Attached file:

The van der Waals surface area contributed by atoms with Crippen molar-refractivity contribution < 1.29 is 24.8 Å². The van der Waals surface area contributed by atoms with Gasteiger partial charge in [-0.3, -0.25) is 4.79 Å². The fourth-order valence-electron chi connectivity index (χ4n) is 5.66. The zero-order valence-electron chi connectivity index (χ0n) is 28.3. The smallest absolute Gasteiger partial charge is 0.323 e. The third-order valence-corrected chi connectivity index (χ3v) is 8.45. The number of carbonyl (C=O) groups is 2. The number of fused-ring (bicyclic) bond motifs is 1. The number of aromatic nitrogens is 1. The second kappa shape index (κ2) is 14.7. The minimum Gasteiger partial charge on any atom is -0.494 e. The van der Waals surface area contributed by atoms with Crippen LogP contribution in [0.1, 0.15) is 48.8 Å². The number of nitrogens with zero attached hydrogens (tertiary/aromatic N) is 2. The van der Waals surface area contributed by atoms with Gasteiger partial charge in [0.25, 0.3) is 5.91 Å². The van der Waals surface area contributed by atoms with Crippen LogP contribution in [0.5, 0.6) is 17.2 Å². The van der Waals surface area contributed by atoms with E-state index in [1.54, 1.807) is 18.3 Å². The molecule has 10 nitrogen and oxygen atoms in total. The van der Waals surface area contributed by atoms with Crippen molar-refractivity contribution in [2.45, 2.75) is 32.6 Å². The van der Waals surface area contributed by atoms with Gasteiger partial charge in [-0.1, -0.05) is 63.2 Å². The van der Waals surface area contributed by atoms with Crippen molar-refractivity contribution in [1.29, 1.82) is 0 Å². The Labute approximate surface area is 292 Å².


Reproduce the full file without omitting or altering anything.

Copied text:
The van der Waals surface area contributed by atoms with Crippen molar-refractivity contribution < 1.29 is 24.8 Å². The van der Waals surface area contributed by atoms with Gasteiger partial charge in [-0.3, -0.25) is 4.79 Å². The fourth-order valence-electron chi connectivity index (χ4n) is 5.66. The zero-order valence-electron chi connectivity index (χ0n) is 28.3. The smallest absolute Gasteiger partial charge is 0.323 e. The third-order valence-corrected chi connectivity index (χ3v) is 8.45. The number of carbonyl (C=O) groups is 2. The number of fused-ring (bicyclic) bond motifs is 1. The number of aromatic nitrogens is 1. The second kappa shape index (κ2) is 14.7. The minimum Gasteiger partial charge on any atom is -0.494 e. The van der Waals surface area contributed by atoms with Crippen LogP contribution in [0.1, 0.15) is 48.8 Å². The number of nitrogens with zero attached hydrogens (tertiary/aromatic N) is 2. The van der Waals surface area contributed by atoms with Gasteiger partial charge in [0.25, 0.3) is 5.91 Å². The van der Waals surface area contributed by atoms with Crippen LogP contribution in [0.5, 0.6) is 17.2 Å². The van der Waals surface area contributed by atoms with E-state index in [1.54, 1.807) is 18.3 Å². The molecule has 10 nitrogen and oxygen atoms in total. The van der Waals surface area contributed by atoms with Crippen molar-refractivity contribution in [2.45, 2.75) is 32.6 Å². The van der Waals surface area contributed by atoms with Gasteiger partial charge in [-0.1, -0.05) is 63.2 Å². The van der Waals surface area contributed by atoms with Crippen molar-refractivity contribution in [1.29, 1.82) is 0 Å². The Labute approximate surface area is 292 Å².